It may not have been your intention, but you’ve hurt someone….now what?
Before you even begin to apologize you need to take the time to empathize and try to understand how what you’ve done may have made the other person feel, how it has inconvenienced them, and/or acknowledge the damage or hurt you’ve caused. Unless you can bring yourself to understand this, your apology will seem empty. Think of how you would have felt if someone in your position had done this to you? What do you predict is the other person’s side of the story? Try to see the situation from their eyes.
Now it’s time to forgive yourself, not excuse yourself, forgive yourself. Sometimes we are so disappointed in ourselves that we can’t even begin to face the person we’ve hurt. Look, you’re human and not perfect. We all make mistakes, and more importantly, WE ALL MAKE BIG MISTAKES! It’s ok to feel guilt about what we’ve done, but not ok to feel shame about it. Forgive yourself.
Remember: Guilt=I did something bad Shame=I am bad.
The best thing you can do at this point, even if you can’t fix what you’ve done, is own up to it. It may save your relationship. At the very least, it will set you free.
Now for the Apology. How you do it, email, phone call, face-to-face (notice I did not list text), is up to you. By the way, there is no good time or place, just go for it and get the conversation started.
How to Apologize
Step 1. Full acknowledgment of the offense. Describe exactly what you did wrong, including the good bad and the ugly. Once the facts are out, acknowledge that your behavior violated the moral code of your relationship with that person. Acknowledge how it may have damaged your relationship with that person.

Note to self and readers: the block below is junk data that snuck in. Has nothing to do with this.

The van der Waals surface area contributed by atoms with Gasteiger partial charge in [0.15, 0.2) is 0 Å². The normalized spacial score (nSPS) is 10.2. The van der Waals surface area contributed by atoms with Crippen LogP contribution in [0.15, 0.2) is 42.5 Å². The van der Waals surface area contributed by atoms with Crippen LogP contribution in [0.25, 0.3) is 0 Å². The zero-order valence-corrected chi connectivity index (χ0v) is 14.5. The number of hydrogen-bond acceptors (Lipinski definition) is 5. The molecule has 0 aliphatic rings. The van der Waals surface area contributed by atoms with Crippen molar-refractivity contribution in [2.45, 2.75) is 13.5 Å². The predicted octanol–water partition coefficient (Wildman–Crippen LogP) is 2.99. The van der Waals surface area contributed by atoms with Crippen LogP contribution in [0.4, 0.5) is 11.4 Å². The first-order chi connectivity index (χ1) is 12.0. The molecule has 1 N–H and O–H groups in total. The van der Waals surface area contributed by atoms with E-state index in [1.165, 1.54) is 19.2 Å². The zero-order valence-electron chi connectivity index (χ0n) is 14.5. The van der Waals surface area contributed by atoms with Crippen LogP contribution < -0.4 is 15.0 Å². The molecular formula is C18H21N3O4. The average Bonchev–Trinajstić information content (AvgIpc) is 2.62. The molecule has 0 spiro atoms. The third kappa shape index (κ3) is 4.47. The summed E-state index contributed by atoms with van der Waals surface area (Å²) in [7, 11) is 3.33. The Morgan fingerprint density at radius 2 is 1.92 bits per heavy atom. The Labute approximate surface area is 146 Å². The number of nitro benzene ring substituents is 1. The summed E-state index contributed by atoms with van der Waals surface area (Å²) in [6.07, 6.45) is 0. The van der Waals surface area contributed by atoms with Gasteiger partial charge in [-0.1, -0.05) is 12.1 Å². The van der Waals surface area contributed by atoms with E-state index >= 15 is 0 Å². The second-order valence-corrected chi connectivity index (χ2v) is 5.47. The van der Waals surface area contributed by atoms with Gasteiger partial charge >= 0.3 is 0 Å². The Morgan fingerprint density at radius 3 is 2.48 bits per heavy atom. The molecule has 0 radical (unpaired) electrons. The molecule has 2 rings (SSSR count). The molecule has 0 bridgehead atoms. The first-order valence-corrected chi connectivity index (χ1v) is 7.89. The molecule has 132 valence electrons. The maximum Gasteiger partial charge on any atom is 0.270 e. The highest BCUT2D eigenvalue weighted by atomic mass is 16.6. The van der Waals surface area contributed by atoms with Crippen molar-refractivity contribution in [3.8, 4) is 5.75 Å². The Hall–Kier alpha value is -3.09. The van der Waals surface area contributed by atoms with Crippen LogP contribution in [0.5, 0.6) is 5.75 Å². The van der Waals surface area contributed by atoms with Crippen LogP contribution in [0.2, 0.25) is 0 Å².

Step 2. An explanation. Your best bet at restoring your relationship is giving a truthful and thorough explanation of why you’ve done what you’ve done. This is also your opportunity to explain your point of view. Remember, you’re apologizing, this is not the time to play the blame game or make excuses, it’s time for you to take ownership of your actions why explaining yourself.
Step 3. Genuine expression of remorse. Few things are less likely to evoke forgiveness than apology without remorse. How about “I’m sorry I’ve hurt you” instead. Take some ownership, no passive aggressive “I’m sorry you feel that way”.
Step 4. Reparations for damage. An apology includes real repair work: not just saying "I'm sorry." Often there will be nothing tangible to repair; hearts and relationships are broken more often than physical objects. In such cases, your efforts should focus on restoring the other person's dignity. The question "What else do you want me to do?" can start this process. If you ask it sincerely, really listen to the answer and act on the other party's suggestions, you'll be honoring their feelings, perspective and experience. The knowledge that one is heard and valued has incredible healing power; it can mend even seemingly irreparable wounds.
After you apologize, you should feel better about yourself. You should also feel the weight of guilt lifting. There is no guarantee that the other person will share your sentiments, but hopefully over time, you will be able to repair your relationship.
"An apology is the end of our struggle with history, the act by which we untangle from our past by accepting what it actually was. From this truthful place we are free to move forward, whether or not we are forgiven. Apologizing doesn't make us perfect, but it shows our commitment to be honest about our imperfections and steadfast in our efforts to do better."
If all else fails, find this sign:
Leana Sykes is a Relationship Counselor and the owner of Leana Sykes Relationship Counseling & Mediation in Oaklyn, NJ.